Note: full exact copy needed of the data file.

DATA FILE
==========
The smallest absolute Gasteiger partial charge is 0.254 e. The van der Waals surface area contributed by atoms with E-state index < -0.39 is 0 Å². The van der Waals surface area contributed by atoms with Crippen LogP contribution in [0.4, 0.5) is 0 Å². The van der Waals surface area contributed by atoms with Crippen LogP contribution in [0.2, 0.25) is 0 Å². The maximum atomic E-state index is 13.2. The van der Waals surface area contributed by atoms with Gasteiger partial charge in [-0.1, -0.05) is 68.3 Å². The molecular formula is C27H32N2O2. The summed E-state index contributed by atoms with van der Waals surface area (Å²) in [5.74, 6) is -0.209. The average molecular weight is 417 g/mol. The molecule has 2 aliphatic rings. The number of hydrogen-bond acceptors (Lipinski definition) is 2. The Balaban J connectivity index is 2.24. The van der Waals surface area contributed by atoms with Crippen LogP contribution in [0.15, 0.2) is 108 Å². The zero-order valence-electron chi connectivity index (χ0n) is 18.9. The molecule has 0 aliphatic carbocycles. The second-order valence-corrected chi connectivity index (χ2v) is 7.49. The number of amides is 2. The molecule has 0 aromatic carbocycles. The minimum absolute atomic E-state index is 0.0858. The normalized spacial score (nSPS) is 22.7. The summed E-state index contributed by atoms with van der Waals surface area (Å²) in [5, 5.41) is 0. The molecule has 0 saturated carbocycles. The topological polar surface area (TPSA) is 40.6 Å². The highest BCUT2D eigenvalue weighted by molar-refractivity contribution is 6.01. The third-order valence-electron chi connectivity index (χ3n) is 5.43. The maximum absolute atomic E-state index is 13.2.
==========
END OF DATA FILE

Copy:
The smallest absolute Gasteiger partial charge is 0.254 e. The van der Waals surface area contributed by atoms with E-state index < -0.39 is 0 Å². The van der Waals surface area contributed by atoms with Crippen LogP contribution in [0.4, 0.5) is 0 Å². The van der Waals surface area contributed by atoms with Crippen LogP contribution in [0.2, 0.25) is 0 Å². The maximum atomic E-state index is 13.2. The van der Waals surface area contributed by atoms with Gasteiger partial charge in [-0.1, -0.05) is 68.3 Å². The molecular formula is C27H32N2O2. The summed E-state index contributed by atoms with van der Waals surface area (Å²) in [5.74, 6) is -0.209. The average molecular weight is 417 g/mol. The molecule has 2 aliphatic rings. The number of hydrogen-bond acceptors (Lipinski definition) is 2. The Balaban J connectivity index is 2.24. The van der Waals surface area contributed by atoms with Crippen LogP contribution in [0.15, 0.2) is 108 Å². The zero-order valence-electron chi connectivity index (χ0n) is 18.9. The molecule has 0 aliphatic carbocycles. The second-order valence-corrected chi connectivity index (χ2v) is 7.49. The number of amides is 2. The molecule has 0 aromatic carbocycles. The minimum absolute atomic E-state index is 0.0858. The normalized spacial score (nSPS) is 22.7. The summed E-state index contributed by atoms with van der Waals surface area (Å²) in [5, 5.41) is 0. The molecule has 0 saturated carbocycles. The topological polar surface area (TPSA) is 40.6 Å². The highest BCUT2D eigenvalue weighted by molar-refractivity contribution is 6.01. The third-order valence-electron chi connectivity index (χ3n) is 5.43. The maximum absolute atomic E-state index is 13.2.